We paused by a rampant area of long grass and wildflowers (or weeds depending on your point of view). Nigel commented that the area needed a tidy up and that grave owners in the area had been given Brompton’s policy and their obligations at the time of burial – no vertical tombstones or planting.
A perennial problem was the planting of small trees and shrubs on graves which are now huge. According to Nigel they reduce light and space as well as damaging and obscuring memorials and monuments. He indicated a somewhat spindly rose bush which looked very untended.
A huge laurel plant had had its lower branches lopped but regrowth had already started. There was a monument just underneath it which we could hardly see. I found others examples such as the Mary King grave by the chapel.
There’s a debate between those who like cemetery to look messy to encourage wildlife and those who don’t. I personally like wild areas to encourage this as Brompton is known for its large crow population and I’ve disturbed the odd sunbathing fox. The large bramble stands, in Nigel’s opinion, were of benefit only to the foxes as hiding places.
Garden of Remembrance:
The tall hedges surrounding it are to be reduced in size as they encourage anti-social behaviour. Visitors can buy a 1m memorial tablet under which up to 4 urns can be buried.
Visitors café and centre:
Work on the visitors centre and café is well on schedule – I’ve been pleasantly surprised by the speed at which they are being built. Nigel added that the café was intended to be a social enterprise and not another outpost of one of the chains. It would be staffed by local people and use local produce (blackberry jam anyone?). The visitors centre opposite had all sorts of exciting plans such as allowing visitors access to Brompton’s records of the 200k people buried within it.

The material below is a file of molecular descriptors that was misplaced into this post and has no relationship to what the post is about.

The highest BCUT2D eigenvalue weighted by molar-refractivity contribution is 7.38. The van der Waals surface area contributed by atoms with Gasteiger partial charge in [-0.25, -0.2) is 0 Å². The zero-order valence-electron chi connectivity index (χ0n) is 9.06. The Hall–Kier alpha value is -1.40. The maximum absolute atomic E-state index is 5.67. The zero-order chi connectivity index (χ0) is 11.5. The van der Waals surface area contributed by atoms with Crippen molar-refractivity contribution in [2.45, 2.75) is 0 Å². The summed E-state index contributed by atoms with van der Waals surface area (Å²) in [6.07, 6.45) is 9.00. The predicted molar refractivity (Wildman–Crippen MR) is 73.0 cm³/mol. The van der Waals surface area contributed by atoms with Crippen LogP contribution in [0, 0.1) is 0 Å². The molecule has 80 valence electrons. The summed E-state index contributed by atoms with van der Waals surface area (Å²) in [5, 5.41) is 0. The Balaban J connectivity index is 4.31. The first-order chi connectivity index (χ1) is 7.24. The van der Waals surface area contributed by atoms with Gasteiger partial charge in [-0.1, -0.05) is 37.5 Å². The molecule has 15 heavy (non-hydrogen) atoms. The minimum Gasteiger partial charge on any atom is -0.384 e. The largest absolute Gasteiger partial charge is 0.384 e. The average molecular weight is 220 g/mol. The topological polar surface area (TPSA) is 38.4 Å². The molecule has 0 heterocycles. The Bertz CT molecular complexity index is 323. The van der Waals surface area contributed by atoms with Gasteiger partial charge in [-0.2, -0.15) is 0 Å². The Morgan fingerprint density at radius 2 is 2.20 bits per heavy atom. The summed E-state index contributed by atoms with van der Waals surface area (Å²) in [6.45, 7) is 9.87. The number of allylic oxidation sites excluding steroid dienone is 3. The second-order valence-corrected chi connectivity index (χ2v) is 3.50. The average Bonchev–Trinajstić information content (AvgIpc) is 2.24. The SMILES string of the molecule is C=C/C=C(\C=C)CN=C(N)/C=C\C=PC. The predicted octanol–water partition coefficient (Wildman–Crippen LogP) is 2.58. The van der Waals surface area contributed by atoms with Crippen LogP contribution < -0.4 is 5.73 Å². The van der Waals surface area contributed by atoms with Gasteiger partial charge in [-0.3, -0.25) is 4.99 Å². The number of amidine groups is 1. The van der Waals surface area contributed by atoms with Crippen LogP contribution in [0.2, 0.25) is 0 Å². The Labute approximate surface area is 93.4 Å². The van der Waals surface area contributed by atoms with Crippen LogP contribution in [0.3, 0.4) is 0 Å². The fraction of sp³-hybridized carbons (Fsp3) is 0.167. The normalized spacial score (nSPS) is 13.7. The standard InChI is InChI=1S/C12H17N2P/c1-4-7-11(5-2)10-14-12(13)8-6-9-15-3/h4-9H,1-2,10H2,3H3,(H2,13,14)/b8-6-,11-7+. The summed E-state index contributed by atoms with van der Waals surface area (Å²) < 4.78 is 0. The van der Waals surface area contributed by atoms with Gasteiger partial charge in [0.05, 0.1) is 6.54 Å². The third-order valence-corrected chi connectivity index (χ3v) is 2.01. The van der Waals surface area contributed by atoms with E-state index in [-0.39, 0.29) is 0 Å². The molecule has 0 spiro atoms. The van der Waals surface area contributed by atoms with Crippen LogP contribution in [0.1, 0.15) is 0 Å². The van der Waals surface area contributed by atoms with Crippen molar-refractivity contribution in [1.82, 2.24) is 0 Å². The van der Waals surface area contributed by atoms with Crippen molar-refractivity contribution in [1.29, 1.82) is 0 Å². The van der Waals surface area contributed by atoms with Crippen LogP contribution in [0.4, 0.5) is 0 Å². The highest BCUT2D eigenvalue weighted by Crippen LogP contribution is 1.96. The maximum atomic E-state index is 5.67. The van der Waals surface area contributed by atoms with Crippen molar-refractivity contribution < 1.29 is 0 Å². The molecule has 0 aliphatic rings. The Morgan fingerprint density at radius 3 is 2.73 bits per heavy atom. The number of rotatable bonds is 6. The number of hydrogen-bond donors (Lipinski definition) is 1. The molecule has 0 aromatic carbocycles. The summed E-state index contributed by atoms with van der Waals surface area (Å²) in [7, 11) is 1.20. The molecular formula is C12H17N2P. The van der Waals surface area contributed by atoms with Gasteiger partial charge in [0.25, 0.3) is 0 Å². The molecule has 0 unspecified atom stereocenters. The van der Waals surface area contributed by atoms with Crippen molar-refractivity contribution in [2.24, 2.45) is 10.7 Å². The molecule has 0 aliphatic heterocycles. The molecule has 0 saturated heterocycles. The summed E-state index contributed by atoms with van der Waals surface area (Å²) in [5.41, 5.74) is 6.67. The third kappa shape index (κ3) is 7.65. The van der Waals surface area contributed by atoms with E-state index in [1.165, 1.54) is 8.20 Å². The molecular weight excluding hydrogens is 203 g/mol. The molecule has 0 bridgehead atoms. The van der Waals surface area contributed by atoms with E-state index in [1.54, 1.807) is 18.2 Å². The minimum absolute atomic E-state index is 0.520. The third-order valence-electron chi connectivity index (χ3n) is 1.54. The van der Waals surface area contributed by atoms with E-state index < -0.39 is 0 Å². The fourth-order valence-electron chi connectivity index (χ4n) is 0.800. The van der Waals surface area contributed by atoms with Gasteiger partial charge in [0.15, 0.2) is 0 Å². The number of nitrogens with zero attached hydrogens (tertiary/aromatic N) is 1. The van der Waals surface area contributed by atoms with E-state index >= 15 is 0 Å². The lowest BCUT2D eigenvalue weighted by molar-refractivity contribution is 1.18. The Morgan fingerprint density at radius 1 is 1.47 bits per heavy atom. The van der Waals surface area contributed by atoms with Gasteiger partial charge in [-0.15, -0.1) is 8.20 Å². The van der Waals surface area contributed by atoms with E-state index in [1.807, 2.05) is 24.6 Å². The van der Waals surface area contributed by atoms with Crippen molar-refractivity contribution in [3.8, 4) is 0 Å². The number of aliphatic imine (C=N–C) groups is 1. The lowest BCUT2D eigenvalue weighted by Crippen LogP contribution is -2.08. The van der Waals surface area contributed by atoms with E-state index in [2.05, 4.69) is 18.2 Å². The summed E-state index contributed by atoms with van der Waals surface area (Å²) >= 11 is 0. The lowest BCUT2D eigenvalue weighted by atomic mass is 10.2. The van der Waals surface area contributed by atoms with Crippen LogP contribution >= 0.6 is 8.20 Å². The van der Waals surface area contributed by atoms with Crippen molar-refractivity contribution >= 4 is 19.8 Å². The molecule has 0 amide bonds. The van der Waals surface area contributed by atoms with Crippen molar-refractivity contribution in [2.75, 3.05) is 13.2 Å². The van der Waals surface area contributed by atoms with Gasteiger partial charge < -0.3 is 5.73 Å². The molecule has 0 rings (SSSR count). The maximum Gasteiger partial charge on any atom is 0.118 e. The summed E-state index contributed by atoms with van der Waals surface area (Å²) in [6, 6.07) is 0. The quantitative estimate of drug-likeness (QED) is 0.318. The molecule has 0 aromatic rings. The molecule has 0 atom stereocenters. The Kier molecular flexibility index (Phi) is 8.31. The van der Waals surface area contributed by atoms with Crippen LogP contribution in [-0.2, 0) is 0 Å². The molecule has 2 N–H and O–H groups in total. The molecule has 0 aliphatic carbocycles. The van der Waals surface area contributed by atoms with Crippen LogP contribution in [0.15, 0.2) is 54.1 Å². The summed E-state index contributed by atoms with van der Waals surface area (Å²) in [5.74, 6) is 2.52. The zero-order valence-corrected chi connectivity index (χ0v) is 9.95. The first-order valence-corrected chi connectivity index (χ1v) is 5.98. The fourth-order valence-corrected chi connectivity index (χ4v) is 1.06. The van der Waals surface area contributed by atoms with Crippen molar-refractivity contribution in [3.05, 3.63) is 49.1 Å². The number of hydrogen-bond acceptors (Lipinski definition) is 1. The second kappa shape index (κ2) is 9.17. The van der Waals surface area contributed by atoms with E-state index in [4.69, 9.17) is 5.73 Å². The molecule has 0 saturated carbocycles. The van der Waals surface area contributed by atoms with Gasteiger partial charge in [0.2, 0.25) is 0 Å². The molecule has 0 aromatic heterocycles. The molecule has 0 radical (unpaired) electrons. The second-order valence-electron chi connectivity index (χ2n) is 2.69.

A fascinating walk – our thanks to Nigel and Halima – which covered not only Brompton’s ambitious restoration plans but also some of the problems of cemetery maintenance and restoration.
It’s a two for one offer on symbols this month folks as I feature two ancient symbols which are often combined together. They both predate Christianity and were then adopted by the newly emerging faith. This was a time when Christians only communicated with fellow believers via a secret language of symbols and codes known only to each other. Discovery would have meant death and so the codes were designed to keep outsiders away.
These symbols are the Alpha and Omega and the Chi-Rho. They’re not all that common in cemeteries but I found these two examples in Brompton Cemetery, London. They stood out because of their simplicity and classicism.
The Alpha and Omega
This fine example which also features the Chi-Rho is on the substantial Platt memorial in Brompton Cemetery. I’ll write about the Chi-Rho later. Thomas Platt was the first to be buried here in 1899 followed by his wife, Annie, who outlived him and died in 1925. Two of their daughters are also buried and commemorated here – one died in 1935 and the other, also called Annie, in 1936. I haven’t been able to find out much about him or the family but this is a substantial memorial with space for more incumbents. It’s made of pink granite in the classical style with a large cross on top and acroteria on each of the corners on the pedestal under the Alpha and Omega, Chi-Rho and cross.
The Alpha and Omega are very similar in a way to an ouroboros as they both express eternity. They are formed from the first and last letters of the Greek alphabet and represent God. He is the first – the alpha – as there is no God before him and the last – the Omega – as there is no God after him. The symbols also appear in several Bible verses including Revelation verses 1.8:
“I am the Alpha and the Omega,theBeginning andtheEnd,”says the Lord,“who is and who was and who is to come, the Almighty.” King James version
They also appear in Revelation verses 21.6 and verses 22.13 as well as Isiah verses 44.6.